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Printed from: http://petersburgcity.com/news/city/2007/05/02/May_Day/|
City news, 02.05.2007 18:13
Party Activists Turn Out for May DayBy Galina Stolyarova
Photo by Alexander Belenky
The traditional May Day demonstrations are regaining their political sting.
The full array of political forces took the streets of St. Petersburg to participate in May Day demonstrations on Tuesday.
Pension raises and increases in wages were among the central demands of the Communist procession, which moved along Nevsky Prospekt and ended with a meeting on St. Isaac’s Square. The procession attracted around 3,000 demonstrators, making it the largest of the local May Day events.
The rally was dominated by a mass of red balloons, portraits of Soviet leaders and Soviet-era May Day slogans, such as “May 1 is the Day of Solidarity of the Working People.” The Communists also carried Belarussian national flags and a portrait of Belarussian President Alexander Lukashenko.
The Communists joined forces with several nationalist groups, marching alongside about 500 members of the radical Movement Against Illegal Migration (DPNI), who were dressed in black military-style overalls with their faces covered by black scarves, as well as activists of the nationalist Slavic Union and Slavic Community which celebrated what they call “Russian May Day.”
Palace Square hosted a meeting of the pro-presidential parties United Russia and A Just Russia and attracted about 2,500 supporters.
The opposition rally, which marched from the Oktyabrsky Concert Hall to Pionerskaya Ploshchad, boasted by far the most outspoken and critical speeches, though it only attracted about 500 activists.
Opposition protesters chanted “No Police State,” “Stop Corruption,” “For a Liberated Russia,” “Oligarchs to Prison, Pensioners to the Canary Islands” and “St. Petersburg Without Matviyenko.”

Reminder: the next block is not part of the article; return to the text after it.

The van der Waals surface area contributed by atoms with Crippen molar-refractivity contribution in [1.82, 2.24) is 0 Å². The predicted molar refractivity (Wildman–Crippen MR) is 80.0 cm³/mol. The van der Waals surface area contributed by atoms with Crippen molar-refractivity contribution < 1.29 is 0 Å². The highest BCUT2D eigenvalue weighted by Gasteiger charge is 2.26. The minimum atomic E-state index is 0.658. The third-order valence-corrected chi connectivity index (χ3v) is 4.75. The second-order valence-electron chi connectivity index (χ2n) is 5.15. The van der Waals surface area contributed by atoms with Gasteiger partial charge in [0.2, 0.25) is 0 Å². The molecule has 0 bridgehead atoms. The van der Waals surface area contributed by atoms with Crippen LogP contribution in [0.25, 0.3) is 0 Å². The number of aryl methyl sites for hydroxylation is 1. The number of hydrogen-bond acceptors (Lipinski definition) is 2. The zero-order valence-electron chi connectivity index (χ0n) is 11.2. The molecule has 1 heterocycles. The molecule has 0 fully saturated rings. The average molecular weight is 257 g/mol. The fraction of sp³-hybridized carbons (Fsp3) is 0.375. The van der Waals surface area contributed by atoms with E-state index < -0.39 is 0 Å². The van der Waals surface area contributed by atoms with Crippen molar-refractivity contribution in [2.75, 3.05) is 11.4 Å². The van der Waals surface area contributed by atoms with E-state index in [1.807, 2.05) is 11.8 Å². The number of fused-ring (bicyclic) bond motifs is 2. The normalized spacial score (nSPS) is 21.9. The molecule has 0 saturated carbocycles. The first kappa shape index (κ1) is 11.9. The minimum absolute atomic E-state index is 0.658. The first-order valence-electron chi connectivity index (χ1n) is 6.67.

Mikhail Amosov, a member of the political council of the local branch of the Yabloko party, said political reform in Russia is essential to help its fledgling democracy.
“Unless Russia becomes a parliamentary republic, where the executives submit to the people’s assembly, the ‘vertical of power’ will inevitably throw the country into a totalitarian abyss,” he said.
Maxim Reznik, head of the St. Petersburg branch of Yabloko said this year’s May 1 demonstration marked a turning point in the mounting confrontation between the authorities and the opposition.
“For the first time, the opposition, fiercely hated by the authorities, has been acknowledged and allowed to hold a demonstration through the city center without police blocking our way,” Reznik said. “Until now, the authorities have made every effort to intimidate protesters and confine independent political discussion to people’s kitchens, just as it was during Soviet rule.”
The police presence was substantial at all of the May 1 rallies, though no incidents were reported by the demonstrators or the police.
The authorities had expected a much larger turnout for the demonstrations — a total of around 20,000 people had been expected — and 3,000 police officers were sent to patrol the meetings.
Sergei Gulyayev, local coordinator of the anti-Kremlin opposition coalition The Other Russia, launched a verbal attack on the police in his speech at the meeting. “According to official statistics, fifty percent of all crimes committed in Russia never get solved, but the state deploys thousands of police to resist opposition rallies,” Gulyayev said.
“Narcotics are sold easily in courtyards, prostitutes pack the historical center [of the city] at night, but the police maintain a convenient hands-off stance, preferring to persecute their critics rather than criminals.”
Members of Eduard Limonov’s outlawed National Bolshevik party attended the opposition rally on Pionerskaya Ploshchad.
They held the black, yellow and white flags of the Russian Empire which served as the Russian national flag from 1858 to 1883.
“It was under this flag that serfdom was abolished in Russia in 1861; it was under this flag that Russia adopted its first political freedoms and censorship was abolished,” said Andrei Dmitriev who chaired the regional branch of the party until it was declared extremist and banned, along with its own flag and symbols, in April.
“And in 1991 it was held by the people who defended the Russian parliament during the coup. This is a respected flag, and we are proud to be able to hold it,” Dmitriev said.
News source: times.spb.ru
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